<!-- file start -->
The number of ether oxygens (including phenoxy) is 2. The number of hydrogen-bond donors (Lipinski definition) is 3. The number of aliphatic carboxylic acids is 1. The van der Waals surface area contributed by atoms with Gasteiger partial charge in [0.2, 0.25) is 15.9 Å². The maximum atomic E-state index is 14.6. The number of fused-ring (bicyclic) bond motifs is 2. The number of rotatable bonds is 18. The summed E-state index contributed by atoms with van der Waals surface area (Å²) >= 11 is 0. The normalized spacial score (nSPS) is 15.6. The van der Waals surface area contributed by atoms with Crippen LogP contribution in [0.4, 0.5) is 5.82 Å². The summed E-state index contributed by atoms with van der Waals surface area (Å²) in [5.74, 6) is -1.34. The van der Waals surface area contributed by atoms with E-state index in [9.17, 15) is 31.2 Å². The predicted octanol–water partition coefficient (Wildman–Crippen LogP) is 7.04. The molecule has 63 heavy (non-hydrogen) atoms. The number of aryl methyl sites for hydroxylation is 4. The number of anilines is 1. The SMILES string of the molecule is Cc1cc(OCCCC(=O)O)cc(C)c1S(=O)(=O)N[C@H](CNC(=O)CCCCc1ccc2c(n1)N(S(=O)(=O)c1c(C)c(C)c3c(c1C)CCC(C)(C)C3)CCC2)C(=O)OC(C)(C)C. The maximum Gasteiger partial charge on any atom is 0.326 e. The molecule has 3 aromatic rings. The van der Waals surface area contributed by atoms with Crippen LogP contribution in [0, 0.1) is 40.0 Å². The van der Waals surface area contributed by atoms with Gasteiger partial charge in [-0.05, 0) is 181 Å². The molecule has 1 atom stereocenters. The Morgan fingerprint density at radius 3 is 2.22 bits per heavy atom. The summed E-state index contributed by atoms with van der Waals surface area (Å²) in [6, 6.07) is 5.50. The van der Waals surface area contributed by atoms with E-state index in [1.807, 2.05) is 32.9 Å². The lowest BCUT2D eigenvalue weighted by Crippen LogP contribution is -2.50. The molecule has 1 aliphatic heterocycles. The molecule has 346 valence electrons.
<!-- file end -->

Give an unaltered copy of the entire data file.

The number of ether oxygens (including phenoxy) is 2. The number of hydrogen-bond donors (Lipinski definition) is 3. The number of aliphatic carboxylic acids is 1. The van der Waals surface area contributed by atoms with Gasteiger partial charge in [0.2, 0.25) is 15.9 Å². The maximum atomic E-state index is 14.6. The number of fused-ring (bicyclic) bond motifs is 2. The number of rotatable bonds is 18. The summed E-state index contributed by atoms with van der Waals surface area (Å²) >= 11 is 0. The normalized spacial score (nSPS) is 15.6. The van der Waals surface area contributed by atoms with Crippen LogP contribution in [0.4, 0.5) is 5.82 Å². The summed E-state index contributed by atoms with van der Waals surface area (Å²) in [5.74, 6) is -1.34. The van der Waals surface area contributed by atoms with E-state index in [9.17, 15) is 31.2 Å². The predicted octanol–water partition coefficient (Wildman–Crippen LogP) is 7.04. The molecule has 63 heavy (non-hydrogen) atoms. The number of aryl methyl sites for hydroxylation is 4. The number of anilines is 1. The SMILES string of the molecule is Cc1cc(OCCCC(=O)O)cc(C)c1S(=O)(=O)N[C@H](CNC(=O)CCCCc1ccc2c(n1)N(S(=O)(=O)c1c(C)c(C)c3c(c1C)CCC(C)(C)C3)CCC2)C(=O)OC(C)(C)C. The maximum Gasteiger partial charge on any atom is 0.326 e. The molecule has 3 aromatic rings. The van der Waals surface area contributed by atoms with Crippen LogP contribution in [0, 0.1) is 40.0 Å². The van der Waals surface area contributed by atoms with Gasteiger partial charge in [-0.05, 0) is 181 Å². The molecule has 1 atom stereocenters. The Morgan fingerprint density at radius 3 is 2.22 bits per heavy atom. The summed E-state index contributed by atoms with van der Waals surface area (Å²) in [6, 6.07) is 5.50. The van der Waals surface area contributed by atoms with E-state index in [1.807, 2.05) is 32.9 Å². The lowest BCUT2D eigenvalue weighted by Crippen LogP contribution is -2.50. The molecule has 1 aliphatic heterocycles. The molecule has 346 valence electrons.